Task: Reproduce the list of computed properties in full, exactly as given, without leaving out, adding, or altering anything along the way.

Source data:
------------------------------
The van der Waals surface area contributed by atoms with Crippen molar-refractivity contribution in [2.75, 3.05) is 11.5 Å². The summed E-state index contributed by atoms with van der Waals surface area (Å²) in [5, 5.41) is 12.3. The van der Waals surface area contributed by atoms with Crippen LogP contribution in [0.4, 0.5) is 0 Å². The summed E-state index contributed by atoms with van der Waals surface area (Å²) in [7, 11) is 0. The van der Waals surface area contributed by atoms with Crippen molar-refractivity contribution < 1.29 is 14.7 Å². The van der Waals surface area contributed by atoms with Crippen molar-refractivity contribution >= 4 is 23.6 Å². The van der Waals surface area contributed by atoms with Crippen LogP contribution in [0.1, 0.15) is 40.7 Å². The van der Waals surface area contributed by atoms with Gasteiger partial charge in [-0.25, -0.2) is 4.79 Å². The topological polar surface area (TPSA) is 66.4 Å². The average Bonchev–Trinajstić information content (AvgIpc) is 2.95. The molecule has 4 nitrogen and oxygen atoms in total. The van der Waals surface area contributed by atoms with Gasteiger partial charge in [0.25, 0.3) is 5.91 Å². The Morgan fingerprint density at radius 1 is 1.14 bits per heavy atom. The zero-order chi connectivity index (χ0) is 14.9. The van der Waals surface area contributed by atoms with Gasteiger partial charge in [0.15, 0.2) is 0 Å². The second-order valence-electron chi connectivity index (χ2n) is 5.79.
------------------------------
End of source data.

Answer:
The van der Waals surface area contributed by atoms with Crippen molar-refractivity contribution in [2.75, 3.05) is 11.5 Å². The summed E-state index contributed by atoms with van der Waals surface area (Å²) in [5, 5.41) is 12.3. The van der Waals surface area contributed by atoms with Crippen LogP contribution in [0.4, 0.5) is 0 Å². The summed E-state index contributed by atoms with van der Waals surface area (Å²) in [7, 11) is 0. The van der Waals surface area contributed by atoms with Crippen molar-refractivity contribution < 1.29 is 14.7 Å². The van der Waals surface area contributed by atoms with Crippen molar-refractivity contribution >= 4 is 23.6 Å². The van der Waals surface area contributed by atoms with Crippen LogP contribution in [0.1, 0.15) is 40.7 Å². The van der Waals surface area contributed by atoms with Gasteiger partial charge in [-0.25, -0.2) is 4.79 Å². The topological polar surface area (TPSA) is 66.4 Å². The average Bonchev–Trinajstić information content (AvgIpc) is 2.95. The molecule has 4 nitrogen and oxygen atoms in total. The van der Waals surface area contributed by atoms with Gasteiger partial charge in [0.25, 0.3) is 5.91 Å². The Morgan fingerprint density at radius 1 is 1.14 bits per heavy atom. The zero-order chi connectivity index (χ0) is 14.9. The van der Waals surface area contributed by atoms with Gasteiger partial charge in [0.15, 0.2) is 0 Å². The second-order valence-electron chi connectivity index (χ2n) is 5.79.